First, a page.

Ed Batista, the creator of The Art of Self-Coaching course at Stanford Graduate School of Business, writes;
“Self-coaching is the process of guiding our growth and development, particularly through periods of transition, in both the professional and personal realms.”
But what does it mean to coach yourself?
Before diving deeper into what it means to coach yourself, I believe it’s essential to understand what coaching is exactly.
ICF defines coaching as partnering with clients in a thought-provoking and creative process that inspires them to maximize their personal and professional potential. Coaches help to provide a systematic approach to developing their client's growth towards achieving their goals. In any coaching relationship, coaches make clear that while it is a collaborative relationship, actions towards achieving any goal(s) are the client's responsibility.
On the other hand, self-coaching is a self-guided approach where we take responsibility for the coaching process, setting goals and working towards achieving them.
You might not be aware, but you are likely already practising self-coaching.
If you are self-evaluating, identifying personal challenges and overcoming each challenge with an action plan, you are self-coaching. Self-coaching means taking charge of your life, tapping into your inner wisdom and resourcefulness to find solutions to meet your goals or overcome a challenge. It's a process of developing an understanding of who you are and what drives you and experimenting with various tools to help you move forward, professionally or personally.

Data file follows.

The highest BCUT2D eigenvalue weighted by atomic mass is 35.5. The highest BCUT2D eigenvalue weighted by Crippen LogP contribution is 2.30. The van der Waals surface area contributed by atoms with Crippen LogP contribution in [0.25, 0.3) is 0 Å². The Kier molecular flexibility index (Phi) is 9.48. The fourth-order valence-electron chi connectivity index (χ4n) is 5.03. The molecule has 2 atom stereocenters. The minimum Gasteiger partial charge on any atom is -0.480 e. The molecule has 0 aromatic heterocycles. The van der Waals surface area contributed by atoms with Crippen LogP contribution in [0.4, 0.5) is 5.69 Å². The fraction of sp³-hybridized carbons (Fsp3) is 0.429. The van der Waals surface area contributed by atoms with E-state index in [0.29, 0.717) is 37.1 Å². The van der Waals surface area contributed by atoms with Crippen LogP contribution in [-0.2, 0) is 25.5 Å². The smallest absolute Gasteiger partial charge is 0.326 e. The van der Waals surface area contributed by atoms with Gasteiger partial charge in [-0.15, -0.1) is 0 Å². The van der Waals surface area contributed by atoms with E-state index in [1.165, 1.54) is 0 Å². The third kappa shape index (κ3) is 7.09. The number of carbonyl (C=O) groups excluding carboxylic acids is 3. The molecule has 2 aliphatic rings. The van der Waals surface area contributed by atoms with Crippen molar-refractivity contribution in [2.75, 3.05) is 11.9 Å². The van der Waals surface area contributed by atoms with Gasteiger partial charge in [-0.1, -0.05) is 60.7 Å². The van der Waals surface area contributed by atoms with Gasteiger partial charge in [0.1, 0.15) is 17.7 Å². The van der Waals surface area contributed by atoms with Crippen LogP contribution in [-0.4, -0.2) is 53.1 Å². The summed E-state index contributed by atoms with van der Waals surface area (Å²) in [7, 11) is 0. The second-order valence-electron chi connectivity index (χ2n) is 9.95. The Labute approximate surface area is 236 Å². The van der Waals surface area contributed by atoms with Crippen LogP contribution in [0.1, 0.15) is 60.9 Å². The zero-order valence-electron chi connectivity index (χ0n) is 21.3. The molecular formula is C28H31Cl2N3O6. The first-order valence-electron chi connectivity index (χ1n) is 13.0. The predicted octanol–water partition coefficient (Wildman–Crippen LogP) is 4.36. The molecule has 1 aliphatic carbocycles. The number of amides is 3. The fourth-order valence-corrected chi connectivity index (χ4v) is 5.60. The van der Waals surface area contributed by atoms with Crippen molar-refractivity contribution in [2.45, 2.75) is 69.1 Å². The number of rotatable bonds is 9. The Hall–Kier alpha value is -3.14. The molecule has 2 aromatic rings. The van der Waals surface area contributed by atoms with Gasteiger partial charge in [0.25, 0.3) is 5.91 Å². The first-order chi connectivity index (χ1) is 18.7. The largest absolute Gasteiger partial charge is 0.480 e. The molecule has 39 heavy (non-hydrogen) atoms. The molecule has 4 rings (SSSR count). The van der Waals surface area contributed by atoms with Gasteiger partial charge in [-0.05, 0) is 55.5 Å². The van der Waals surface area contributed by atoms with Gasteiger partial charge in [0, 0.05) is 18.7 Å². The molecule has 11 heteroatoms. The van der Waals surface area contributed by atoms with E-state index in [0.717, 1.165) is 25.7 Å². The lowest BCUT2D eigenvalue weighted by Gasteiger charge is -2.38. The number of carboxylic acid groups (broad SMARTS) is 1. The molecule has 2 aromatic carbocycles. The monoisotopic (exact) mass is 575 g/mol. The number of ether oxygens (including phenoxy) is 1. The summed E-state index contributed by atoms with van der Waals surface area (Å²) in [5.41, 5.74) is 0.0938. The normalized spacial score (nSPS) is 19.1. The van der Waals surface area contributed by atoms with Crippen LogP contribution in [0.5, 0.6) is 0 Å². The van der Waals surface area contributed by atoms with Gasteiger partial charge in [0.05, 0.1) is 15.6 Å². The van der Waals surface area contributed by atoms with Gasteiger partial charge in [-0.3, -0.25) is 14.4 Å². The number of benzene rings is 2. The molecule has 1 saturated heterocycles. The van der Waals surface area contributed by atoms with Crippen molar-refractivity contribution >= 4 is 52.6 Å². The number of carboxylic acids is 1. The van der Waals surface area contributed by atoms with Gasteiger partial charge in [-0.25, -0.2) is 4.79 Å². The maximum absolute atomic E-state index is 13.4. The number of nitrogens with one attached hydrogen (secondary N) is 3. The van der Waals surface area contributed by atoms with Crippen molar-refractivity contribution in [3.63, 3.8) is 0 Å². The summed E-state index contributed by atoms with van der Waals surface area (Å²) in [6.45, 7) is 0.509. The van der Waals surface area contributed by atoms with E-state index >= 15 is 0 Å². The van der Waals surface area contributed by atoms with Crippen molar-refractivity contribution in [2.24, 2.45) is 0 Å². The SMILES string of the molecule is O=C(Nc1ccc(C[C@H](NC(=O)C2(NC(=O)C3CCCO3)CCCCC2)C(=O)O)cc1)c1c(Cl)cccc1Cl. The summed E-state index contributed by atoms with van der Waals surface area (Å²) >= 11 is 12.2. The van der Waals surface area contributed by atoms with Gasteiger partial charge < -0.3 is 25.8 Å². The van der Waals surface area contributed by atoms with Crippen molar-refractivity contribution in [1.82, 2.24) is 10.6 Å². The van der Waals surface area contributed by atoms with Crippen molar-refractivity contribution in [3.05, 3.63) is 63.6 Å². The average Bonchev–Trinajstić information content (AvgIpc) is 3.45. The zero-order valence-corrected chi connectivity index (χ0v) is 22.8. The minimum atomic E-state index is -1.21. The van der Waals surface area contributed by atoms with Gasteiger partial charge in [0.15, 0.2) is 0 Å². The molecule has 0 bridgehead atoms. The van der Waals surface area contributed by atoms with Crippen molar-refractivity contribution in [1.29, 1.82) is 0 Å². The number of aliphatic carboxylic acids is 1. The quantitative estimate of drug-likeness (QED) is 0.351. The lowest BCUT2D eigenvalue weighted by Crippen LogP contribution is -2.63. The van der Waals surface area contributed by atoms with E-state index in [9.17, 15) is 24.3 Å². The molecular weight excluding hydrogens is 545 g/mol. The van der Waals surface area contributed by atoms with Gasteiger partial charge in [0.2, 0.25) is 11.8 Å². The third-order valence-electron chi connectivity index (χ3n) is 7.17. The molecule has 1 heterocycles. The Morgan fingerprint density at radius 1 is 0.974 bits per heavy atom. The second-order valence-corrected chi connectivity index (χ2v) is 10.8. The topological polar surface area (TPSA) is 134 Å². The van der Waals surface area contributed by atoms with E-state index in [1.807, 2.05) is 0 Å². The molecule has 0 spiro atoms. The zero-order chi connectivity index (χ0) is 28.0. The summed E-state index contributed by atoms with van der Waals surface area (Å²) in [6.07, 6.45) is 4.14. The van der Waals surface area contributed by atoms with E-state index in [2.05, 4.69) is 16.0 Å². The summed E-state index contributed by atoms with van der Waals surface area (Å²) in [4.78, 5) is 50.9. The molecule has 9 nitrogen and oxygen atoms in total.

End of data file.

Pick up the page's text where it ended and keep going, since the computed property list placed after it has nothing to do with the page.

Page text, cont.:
In essence, when we refer to self-coaching, it means the practice of guiding our thoughts in a structured way and taking responsibility for actions towards achieving a specific goal.
It is a process where we cultivate our personal development, guided by our self-awareness and resilience, in identifying roadblocks or opportunities, allowing us to shift our thinking or course of action where necessary to move us closer to our goals.
If done well, self-coaching will allow us to:
- gain a better understanding of ourselves
- structure and organize our thoughts
- create a course of action that works towards growth or overcoming obstacles
- better manage periods of change and transitions
- be the best version of ourselves
I have been experimenting with self-coaching since 2019, and I believe that self-coaching is a necessary skill worthy of attention and development for any individual looking to overcome challenges, grow and develop themselves continuously in life.